Tech companies will continue to cut benefits and employees know they won’t


Google employees in a company cafeteria. The company is also reducing hours for some of its on-site cafes.

  • Tech companies will continue to cut benefits, and may begin cutting 401(k) matches and health care benefits.
  • Many workers will not leave their jobs after losing the benefits that once defined the tech industry.
  • But experts say that could change if workers’ financial incentives are cut.

Tech companies have long touted top office perks like on-site dry cleaning, ice cream bars, and paid egg freezing services to recruit and keep top talent happy.

Now all that is changing. The economic slowdown has led many companies to cut jobs and benefits, creating an identity crisis among some tech workers. The technology sector has cut nearly 200,000 jobs since the beginning of 2023, according to, a website that tracks the industry’s job cuts.

Meanwhile, Google has reduced hours for some on-site cafes and Twitter has cut free lunches. Meta employees said the company appears to be serving snacks and cereal in its cafeteria — after the Facebook owner already canceled its on-site laundry and elevator subsidy program. Big tech companies aren’t the only ones, either: tech startups and venture funds opted to cut back on lavish holiday parties last year.

In this new era of austerity, few benefits are safe from being cut — and some may never come back. Tech companies, in particular, are “preparing for a longer period of time to slow demand and capital investment, so they’re looking at long-term benefits,” Glassdoor chief economist Aaron Terrazas told Insider.

There is no end to cleansing for the benefit. As long as the tight labor market threatens a talent drain, companies will miss out on these benefits, experts say.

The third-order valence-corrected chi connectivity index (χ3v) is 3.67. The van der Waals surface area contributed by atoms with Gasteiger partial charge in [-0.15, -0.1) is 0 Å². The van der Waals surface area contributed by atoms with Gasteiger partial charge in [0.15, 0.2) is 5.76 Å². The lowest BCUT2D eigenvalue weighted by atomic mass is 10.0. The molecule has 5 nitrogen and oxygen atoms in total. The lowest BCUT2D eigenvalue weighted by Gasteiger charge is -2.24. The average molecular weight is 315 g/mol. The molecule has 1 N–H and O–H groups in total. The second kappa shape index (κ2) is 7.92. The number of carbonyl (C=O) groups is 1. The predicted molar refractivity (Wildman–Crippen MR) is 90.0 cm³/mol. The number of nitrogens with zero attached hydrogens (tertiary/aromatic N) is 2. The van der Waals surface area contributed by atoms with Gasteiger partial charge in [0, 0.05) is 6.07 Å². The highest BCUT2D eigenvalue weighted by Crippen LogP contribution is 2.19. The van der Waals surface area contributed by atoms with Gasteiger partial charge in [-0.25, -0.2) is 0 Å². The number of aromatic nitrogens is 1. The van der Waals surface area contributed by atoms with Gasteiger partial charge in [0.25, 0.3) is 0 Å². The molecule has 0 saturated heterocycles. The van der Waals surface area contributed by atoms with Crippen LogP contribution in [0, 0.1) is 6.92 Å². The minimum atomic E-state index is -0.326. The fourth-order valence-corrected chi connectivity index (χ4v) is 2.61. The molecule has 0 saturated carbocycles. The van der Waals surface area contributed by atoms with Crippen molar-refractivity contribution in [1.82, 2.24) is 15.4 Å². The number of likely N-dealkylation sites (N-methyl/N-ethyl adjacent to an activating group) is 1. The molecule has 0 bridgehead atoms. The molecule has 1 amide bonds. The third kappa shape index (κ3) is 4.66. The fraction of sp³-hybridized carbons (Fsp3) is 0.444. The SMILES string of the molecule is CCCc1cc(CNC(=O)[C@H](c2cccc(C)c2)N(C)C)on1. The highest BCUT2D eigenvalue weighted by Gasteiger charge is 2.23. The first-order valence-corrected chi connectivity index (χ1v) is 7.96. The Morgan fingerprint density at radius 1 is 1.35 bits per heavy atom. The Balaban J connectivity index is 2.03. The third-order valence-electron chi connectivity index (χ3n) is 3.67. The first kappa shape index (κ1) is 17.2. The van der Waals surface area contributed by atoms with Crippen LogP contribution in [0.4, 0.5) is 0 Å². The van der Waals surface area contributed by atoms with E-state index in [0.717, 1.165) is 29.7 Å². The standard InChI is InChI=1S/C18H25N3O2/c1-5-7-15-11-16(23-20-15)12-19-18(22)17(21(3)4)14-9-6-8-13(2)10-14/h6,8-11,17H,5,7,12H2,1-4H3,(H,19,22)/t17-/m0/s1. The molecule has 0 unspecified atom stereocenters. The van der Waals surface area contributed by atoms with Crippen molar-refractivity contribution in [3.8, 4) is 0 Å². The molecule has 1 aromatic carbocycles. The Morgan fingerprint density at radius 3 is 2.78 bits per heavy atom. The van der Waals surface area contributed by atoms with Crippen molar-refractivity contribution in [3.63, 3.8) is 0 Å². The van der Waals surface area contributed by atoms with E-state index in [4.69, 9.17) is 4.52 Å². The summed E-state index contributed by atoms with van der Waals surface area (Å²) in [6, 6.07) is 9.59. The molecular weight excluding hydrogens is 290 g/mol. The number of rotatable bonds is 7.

“The corporate floor seems pretty low right now,” said Daniel Keum, an assistant professor at Columbia Business School. “More benefits are going to be taken away, but people are not leaving for a number of reasons, including the downturn in the industry where many people are looking for work.”

But employers should note: some benefits are more sacred to employees than others.

While many tech workers can get by without free sushi bars or massages, they rebel against financial perks like 401(k) matches, disability insurance and health care benefits, including fully covered egg freezers or deep prescriptions. Discounts.

The most important benefits

The set of benefits that technology companies offer is vast. This includes the frivolous, like restaurant-table reservations, and the more financially meaningful, like generous employee discounts, travel expenses, and tuition fees.

Keim called the more influential benefits “invisible wages.” They are not directly reflected in the salary of the workers, but it will make their life easier and reduce the cost, he said.

The loss of these benefits is more likely to drive away current or future employees. In a May 2 survey of college seniors, recruiting-software provider, 42% of respondents said they expect employers to offer 401(k) matches, 34% companies should provide financial planning, and 28% said they want a student-loan repayment program.

“A lot of people end up coming to a practical position about what to give up and what options are available,” Terrazas said.

Even if such changes lay off workers, tech companies won’t rule out cuts to these financial benefits, experts said.

With the rise of artificial intelligence and offshoring, workers may have a harder time asking for more benefits. And new coding and engineering talent waiting in the pipeline is poised to keep the tech job market tight.

So if you work in tech, get ready to say goodbye to some of your favorite perks — maybe forever.


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